Journalists Warming to Social Media but not for PR pitches
The Society of New Communications Research (SNCR) and Middleberg Communications have announced the results of the 3rd Annual Survey of the Media in the Wired World. The study examined the effects and impact of social media, new media and communication technologies on modern journalism. Responses were received from 200 journalists, primarily in the US.
Even though the pool of respondents is relatively small, the shift in attitude from journalists towards the benefits of social media for information gathering is clear.
Key findings include:
- 75% of journalists use Facebook as a tool to assist in reporting, a 6% increase from 2010 study.
- 69% of journalists use Twitter as a tool to assist in reporting, a 21% increase from 2010 study.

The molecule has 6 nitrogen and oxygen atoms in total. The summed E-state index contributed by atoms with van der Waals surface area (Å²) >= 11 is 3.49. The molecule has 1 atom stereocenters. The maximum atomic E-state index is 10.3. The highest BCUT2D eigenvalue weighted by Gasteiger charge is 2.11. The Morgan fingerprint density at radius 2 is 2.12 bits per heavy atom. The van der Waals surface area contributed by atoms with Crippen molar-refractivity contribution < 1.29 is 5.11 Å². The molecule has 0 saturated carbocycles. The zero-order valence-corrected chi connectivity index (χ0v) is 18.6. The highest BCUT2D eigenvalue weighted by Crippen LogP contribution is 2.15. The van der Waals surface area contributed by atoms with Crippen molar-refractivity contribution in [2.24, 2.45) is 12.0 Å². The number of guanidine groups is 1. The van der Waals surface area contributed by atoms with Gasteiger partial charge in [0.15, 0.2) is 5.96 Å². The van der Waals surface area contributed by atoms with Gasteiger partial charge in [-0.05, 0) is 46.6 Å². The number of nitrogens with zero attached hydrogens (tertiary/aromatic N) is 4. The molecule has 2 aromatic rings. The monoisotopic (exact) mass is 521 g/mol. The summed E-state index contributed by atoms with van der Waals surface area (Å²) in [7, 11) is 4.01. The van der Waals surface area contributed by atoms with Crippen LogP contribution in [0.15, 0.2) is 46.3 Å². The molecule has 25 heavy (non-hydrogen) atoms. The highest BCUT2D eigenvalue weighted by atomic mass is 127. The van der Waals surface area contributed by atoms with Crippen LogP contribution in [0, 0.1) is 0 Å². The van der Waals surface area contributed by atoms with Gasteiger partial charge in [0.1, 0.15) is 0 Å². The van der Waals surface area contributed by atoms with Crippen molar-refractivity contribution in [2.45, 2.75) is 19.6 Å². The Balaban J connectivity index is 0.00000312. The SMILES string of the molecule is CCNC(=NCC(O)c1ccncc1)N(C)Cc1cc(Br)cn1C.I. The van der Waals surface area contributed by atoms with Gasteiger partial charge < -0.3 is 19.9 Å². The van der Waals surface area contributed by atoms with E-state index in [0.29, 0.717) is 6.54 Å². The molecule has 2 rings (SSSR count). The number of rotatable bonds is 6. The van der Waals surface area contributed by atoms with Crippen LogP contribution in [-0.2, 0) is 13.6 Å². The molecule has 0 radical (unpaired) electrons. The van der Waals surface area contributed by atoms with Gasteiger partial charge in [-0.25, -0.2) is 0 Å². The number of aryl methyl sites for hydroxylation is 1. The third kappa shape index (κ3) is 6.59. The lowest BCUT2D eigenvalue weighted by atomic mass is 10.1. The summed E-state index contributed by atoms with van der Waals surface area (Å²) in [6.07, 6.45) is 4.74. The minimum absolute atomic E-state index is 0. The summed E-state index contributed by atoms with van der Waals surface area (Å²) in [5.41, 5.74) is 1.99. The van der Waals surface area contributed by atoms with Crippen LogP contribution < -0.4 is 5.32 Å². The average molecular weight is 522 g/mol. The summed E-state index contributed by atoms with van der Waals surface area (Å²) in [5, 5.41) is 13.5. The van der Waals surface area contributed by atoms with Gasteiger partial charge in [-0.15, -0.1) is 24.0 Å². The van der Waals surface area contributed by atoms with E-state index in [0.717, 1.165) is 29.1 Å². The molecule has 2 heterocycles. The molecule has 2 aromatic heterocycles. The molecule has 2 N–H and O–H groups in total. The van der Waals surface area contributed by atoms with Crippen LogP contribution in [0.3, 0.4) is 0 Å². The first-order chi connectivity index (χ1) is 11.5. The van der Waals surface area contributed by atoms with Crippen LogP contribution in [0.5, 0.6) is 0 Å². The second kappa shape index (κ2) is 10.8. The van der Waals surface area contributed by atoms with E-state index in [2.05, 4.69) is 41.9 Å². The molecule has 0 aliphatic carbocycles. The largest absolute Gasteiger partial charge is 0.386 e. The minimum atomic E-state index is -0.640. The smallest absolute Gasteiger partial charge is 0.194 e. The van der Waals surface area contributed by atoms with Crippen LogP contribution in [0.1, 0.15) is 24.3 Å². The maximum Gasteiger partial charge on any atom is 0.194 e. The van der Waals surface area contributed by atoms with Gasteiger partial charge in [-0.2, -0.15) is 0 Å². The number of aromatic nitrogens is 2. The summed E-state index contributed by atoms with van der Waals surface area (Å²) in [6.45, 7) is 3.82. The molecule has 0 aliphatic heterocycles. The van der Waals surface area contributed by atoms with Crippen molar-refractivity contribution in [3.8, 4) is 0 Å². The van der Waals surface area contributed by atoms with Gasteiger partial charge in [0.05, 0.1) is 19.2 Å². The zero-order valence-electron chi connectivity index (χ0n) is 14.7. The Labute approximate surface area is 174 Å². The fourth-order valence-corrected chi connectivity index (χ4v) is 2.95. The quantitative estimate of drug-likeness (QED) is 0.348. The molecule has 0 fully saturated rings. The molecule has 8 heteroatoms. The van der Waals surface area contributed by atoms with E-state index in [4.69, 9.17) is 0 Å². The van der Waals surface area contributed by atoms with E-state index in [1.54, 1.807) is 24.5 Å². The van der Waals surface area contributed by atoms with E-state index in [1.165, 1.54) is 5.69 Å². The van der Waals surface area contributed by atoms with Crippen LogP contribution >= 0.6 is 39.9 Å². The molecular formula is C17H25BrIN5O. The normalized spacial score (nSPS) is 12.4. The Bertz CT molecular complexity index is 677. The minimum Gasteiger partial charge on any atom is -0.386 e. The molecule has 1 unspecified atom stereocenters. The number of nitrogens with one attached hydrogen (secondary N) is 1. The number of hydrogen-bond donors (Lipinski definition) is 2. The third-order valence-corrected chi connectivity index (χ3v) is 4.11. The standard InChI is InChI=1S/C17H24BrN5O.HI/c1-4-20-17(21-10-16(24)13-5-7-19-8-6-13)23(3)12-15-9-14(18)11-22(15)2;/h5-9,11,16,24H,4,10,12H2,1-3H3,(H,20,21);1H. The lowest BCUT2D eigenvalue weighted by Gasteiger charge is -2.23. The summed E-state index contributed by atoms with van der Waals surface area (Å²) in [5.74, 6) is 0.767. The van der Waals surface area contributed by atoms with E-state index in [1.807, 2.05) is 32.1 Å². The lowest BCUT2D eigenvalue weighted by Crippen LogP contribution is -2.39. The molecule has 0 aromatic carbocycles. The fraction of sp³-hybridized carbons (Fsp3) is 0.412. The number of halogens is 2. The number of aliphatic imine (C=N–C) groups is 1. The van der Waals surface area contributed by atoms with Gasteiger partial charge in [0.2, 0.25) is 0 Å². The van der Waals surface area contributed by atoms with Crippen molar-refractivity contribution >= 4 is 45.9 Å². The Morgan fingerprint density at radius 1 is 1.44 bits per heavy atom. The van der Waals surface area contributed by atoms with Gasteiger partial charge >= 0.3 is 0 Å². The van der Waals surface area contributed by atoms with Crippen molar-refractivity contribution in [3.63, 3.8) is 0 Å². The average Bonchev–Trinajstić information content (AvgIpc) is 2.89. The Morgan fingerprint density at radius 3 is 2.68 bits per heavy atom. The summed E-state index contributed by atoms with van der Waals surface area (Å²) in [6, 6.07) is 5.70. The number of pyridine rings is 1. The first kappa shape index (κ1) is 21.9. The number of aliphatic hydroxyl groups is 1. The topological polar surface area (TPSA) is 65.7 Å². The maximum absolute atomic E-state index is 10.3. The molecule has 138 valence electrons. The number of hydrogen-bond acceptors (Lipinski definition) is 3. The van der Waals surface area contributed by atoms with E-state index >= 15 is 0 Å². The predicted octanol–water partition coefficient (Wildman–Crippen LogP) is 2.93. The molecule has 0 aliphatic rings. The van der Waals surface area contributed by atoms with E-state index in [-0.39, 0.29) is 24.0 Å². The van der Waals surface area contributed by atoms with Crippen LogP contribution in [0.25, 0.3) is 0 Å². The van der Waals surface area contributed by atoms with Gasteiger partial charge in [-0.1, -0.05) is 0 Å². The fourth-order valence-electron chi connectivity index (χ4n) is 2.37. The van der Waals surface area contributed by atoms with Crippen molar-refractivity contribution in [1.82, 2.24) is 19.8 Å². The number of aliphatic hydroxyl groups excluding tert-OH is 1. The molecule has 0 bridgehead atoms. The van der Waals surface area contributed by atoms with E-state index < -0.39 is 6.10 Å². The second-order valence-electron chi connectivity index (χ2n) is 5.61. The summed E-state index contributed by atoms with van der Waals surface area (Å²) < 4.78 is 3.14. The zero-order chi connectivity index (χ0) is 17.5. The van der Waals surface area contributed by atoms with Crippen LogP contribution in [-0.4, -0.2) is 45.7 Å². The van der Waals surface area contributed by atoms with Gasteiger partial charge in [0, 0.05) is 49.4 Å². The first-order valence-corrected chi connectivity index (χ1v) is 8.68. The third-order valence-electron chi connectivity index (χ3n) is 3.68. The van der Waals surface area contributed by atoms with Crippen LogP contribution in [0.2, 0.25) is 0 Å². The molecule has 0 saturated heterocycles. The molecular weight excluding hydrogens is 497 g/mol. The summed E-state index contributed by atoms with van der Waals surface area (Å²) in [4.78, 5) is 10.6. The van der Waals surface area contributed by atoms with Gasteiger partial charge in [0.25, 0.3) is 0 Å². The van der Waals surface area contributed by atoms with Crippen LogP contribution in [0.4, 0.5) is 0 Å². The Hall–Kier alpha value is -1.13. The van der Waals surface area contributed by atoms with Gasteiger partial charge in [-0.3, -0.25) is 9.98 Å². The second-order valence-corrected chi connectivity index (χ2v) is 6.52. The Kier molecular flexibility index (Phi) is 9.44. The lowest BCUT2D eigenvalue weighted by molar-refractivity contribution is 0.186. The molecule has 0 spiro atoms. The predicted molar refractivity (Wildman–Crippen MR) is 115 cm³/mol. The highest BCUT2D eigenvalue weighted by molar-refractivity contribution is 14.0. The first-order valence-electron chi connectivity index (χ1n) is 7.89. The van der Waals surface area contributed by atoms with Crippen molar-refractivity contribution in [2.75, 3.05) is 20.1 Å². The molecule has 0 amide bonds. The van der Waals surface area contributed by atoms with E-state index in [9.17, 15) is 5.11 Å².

- 68% of journalists believe that reliance on social media has increased significantly.
- 95% of journalists believe that social media can be a reliable tool for sourcing stories.
- 69% of journalists use mobile technology to search, use social networking apps, and capture videos and pictures for reporting.
Despite this trend towards social media as a tool, it seems that it’s a party PR professionals are not invited to. When asked about relationship building, the figures show 53% still prefer receiving emails and 34% still prefer receiving information via phone. Only one 1% of respondents stated that they would like to be contacted via Twitter or a direct message via a social network.
This survey is more evidence to suggest that, while it’s vital to understand social media, it’s still critically important to keep more traditional lines of communication open with journalists.
For full survey results, visit http://www.slideshare.net/sncr/how-are-media-journalism-evolving.